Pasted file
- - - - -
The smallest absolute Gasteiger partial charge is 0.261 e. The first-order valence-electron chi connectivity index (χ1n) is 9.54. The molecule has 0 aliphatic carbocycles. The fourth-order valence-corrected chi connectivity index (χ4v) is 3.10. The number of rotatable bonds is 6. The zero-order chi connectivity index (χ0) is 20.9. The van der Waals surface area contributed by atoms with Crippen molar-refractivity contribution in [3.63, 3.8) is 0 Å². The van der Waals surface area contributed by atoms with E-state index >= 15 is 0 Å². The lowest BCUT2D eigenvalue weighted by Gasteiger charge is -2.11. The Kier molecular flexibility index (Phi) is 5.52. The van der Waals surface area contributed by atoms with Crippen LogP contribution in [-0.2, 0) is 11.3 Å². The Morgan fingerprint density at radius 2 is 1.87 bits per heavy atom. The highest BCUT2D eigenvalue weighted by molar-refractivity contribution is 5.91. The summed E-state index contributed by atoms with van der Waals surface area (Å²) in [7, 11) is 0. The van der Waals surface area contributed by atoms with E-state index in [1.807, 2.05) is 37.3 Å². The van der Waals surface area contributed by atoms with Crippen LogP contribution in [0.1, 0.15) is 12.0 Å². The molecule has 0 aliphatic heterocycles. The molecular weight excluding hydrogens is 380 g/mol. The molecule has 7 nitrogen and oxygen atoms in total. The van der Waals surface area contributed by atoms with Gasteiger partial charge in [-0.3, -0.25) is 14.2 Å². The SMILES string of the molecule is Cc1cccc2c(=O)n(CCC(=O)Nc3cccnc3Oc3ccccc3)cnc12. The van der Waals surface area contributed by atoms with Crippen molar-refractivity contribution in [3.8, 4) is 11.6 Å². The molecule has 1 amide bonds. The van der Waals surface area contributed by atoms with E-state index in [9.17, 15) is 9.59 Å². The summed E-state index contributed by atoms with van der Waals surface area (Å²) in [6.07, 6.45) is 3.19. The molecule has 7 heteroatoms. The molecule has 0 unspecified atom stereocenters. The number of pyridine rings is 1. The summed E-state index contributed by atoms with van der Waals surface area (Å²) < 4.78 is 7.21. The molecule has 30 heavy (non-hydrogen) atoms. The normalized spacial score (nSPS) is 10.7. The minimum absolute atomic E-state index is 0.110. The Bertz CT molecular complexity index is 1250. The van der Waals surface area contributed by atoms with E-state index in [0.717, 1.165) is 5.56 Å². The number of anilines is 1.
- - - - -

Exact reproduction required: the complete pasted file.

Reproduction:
The smallest absolute Gasteiger partial charge is 0.261 e. The first-order valence-electron chi connectivity index (χ1n) is 9.54. The molecule has 0 aliphatic carbocycles. The fourth-order valence-corrected chi connectivity index (χ4v) is 3.10. The number of rotatable bonds is 6. The zero-order chi connectivity index (χ0) is 20.9. The van der Waals surface area contributed by atoms with Crippen molar-refractivity contribution in [3.63, 3.8) is 0 Å². The van der Waals surface area contributed by atoms with E-state index >= 15 is 0 Å². The lowest BCUT2D eigenvalue weighted by Gasteiger charge is -2.11. The Kier molecular flexibility index (Phi) is 5.52. The van der Waals surface area contributed by atoms with Crippen LogP contribution in [-0.2, 0) is 11.3 Å². The Morgan fingerprint density at radius 2 is 1.87 bits per heavy atom. The highest BCUT2D eigenvalue weighted by molar-refractivity contribution is 5.91. The summed E-state index contributed by atoms with van der Waals surface area (Å²) in [7, 11) is 0. The van der Waals surface area contributed by atoms with E-state index in [1.807, 2.05) is 37.3 Å². The van der Waals surface area contributed by atoms with Crippen LogP contribution in [0.1, 0.15) is 12.0 Å². The molecule has 0 aliphatic heterocycles. The molecular weight excluding hydrogens is 380 g/mol. The molecule has 7 nitrogen and oxygen atoms in total. The van der Waals surface area contributed by atoms with Gasteiger partial charge in [-0.3, -0.25) is 14.2 Å². The SMILES string of the molecule is Cc1cccc2c(=O)n(CCC(=O)Nc3cccnc3Oc3ccccc3)cnc12. The van der Waals surface area contributed by atoms with Crippen molar-refractivity contribution in [3.8, 4) is 11.6 Å². The molecule has 1 amide bonds. The van der Waals surface area contributed by atoms with E-state index in [9.17, 15) is 9.59 Å². The summed E-state index contributed by atoms with van der Waals surface area (Å²) in [6.07, 6.45) is 3.19. The molecule has 7 heteroatoms. The molecule has 0 unspecified atom stereocenters. The number of pyridine rings is 1. The summed E-state index contributed by atoms with van der Waals surface area (Å²) < 4.78 is 7.21. The molecule has 30 heavy (non-hydrogen) atoms. The normalized spacial score (nSPS) is 10.7. The minimum absolute atomic E-state index is 0.110. The Bertz CT molecular complexity index is 1250. The van der Waals surface area contributed by atoms with E-state index in [0.717, 1.165) is 5.56 Å². The number of anilines is 1.